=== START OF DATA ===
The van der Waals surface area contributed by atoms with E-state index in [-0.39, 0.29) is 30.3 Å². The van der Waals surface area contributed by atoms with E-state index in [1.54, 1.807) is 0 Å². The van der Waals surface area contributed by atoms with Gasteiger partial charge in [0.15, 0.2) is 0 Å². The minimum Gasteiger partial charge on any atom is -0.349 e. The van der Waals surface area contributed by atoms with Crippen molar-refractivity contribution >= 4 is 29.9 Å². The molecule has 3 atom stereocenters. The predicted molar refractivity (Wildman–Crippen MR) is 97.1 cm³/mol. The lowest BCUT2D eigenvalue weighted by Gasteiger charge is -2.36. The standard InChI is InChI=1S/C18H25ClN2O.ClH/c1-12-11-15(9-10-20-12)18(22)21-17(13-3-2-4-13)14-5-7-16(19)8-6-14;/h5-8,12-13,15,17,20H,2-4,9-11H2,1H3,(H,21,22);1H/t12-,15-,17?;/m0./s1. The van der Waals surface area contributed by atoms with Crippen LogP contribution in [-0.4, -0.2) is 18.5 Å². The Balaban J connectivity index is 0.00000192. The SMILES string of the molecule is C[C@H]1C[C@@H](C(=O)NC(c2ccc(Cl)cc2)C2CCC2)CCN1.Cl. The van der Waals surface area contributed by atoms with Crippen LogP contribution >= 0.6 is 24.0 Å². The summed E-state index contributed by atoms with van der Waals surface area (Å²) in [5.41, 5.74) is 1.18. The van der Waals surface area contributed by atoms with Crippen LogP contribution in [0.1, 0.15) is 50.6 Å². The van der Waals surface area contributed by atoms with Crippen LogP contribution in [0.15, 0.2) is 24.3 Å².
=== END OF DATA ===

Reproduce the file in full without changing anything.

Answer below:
The van der Waals surface area contributed by atoms with E-state index in [-0.39, 0.29) is 30.3 Å². The van der Waals surface area contributed by atoms with E-state index in [1.54, 1.807) is 0 Å². The van der Waals surface area contributed by atoms with Gasteiger partial charge in [0.15, 0.2) is 0 Å². The minimum Gasteiger partial charge on any atom is -0.349 e. The van der Waals surface area contributed by atoms with Crippen molar-refractivity contribution >= 4 is 29.9 Å². The molecule has 3 atom stereocenters. The predicted molar refractivity (Wildman–Crippen MR) is 97.1 cm³/mol. The lowest BCUT2D eigenvalue weighted by Gasteiger charge is -2.36. The standard InChI is InChI=1S/C18H25ClN2O.ClH/c1-12-11-15(9-10-20-12)18(22)21-17(13-3-2-4-13)14-5-7-16(19)8-6-14;/h5-8,12-13,15,17,20H,2-4,9-11H2,1H3,(H,21,22);1H/t12-,15-,17?;/m0./s1. The van der Waals surface area contributed by atoms with Crippen LogP contribution in [-0.4, -0.2) is 18.5 Å². The Balaban J connectivity index is 0.00000192. The SMILES string of the molecule is C[C@H]1C[C@@H](C(=O)NC(c2ccc(Cl)cc2)C2CCC2)CCN1.Cl. The van der Waals surface area contributed by atoms with Crippen LogP contribution >= 0.6 is 24.0 Å². The summed E-state index contributed by atoms with van der Waals surface area (Å²) in [5.41, 5.74) is 1.18. The van der Waals surface area contributed by atoms with Crippen LogP contribution in [0.1, 0.15) is 50.6 Å². The van der Waals surface area contributed by atoms with Crippen LogP contribution in [0.15, 0.2) is 24.3 Å².